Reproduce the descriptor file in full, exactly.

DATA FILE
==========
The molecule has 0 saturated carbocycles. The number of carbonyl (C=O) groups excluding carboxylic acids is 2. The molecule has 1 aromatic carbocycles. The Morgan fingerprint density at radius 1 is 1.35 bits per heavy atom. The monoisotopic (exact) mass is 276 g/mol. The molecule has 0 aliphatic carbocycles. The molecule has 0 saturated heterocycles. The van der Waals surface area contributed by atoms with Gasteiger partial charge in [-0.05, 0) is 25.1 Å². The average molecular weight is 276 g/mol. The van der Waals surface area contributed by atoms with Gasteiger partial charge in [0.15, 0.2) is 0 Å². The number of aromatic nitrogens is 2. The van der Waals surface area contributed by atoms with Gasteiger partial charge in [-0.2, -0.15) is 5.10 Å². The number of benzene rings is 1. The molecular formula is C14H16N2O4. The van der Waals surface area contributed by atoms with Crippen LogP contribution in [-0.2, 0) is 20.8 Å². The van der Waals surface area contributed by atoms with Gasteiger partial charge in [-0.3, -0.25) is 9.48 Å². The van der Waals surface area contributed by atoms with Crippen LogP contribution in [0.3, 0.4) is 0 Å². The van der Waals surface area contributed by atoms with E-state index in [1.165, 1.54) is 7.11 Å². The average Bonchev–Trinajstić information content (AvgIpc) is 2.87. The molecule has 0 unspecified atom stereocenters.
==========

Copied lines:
The molecule has 0 saturated carbocycles. The number of carbonyl (C=O) groups excluding carboxylic acids is 2. The molecule has 1 aromatic carbocycles. The Morgan fingerprint density at radius 1 is 1.35 bits per heavy atom. The monoisotopic (exact) mass is 276 g/mol. The molecule has 0 aliphatic carbocycles. The molecule has 0 saturated heterocycles. The van der Waals surface area contributed by atoms with Gasteiger partial charge in [-0.05, 0) is 25.1 Å². The average molecular weight is 276 g/mol. The van der Waals surface area contributed by atoms with Gasteiger partial charge in [0.15, 0.2) is 0 Å². The number of aromatic nitrogens is 2. The van der Waals surface area contributed by atoms with Gasteiger partial charge in [-0.2, -0.15) is 5.10 Å². The number of benzene rings is 1. The molecular formula is C14H16N2O4. The van der Waals surface area contributed by atoms with Crippen LogP contribution in [-0.2, 0) is 20.8 Å². The van der Waals surface area contributed by atoms with Gasteiger partial charge in [-0.3, -0.25) is 9.48 Å². The van der Waals surface area contributed by atoms with Crippen LogP contribution in [0.3, 0.4) is 0 Å². The van der Waals surface area contributed by atoms with E-state index in [1.165, 1.54) is 7.11 Å². The average Bonchev–Trinajstić information content (AvgIpc) is 2.87. The molecule has 0 unspecified atom stereocenters.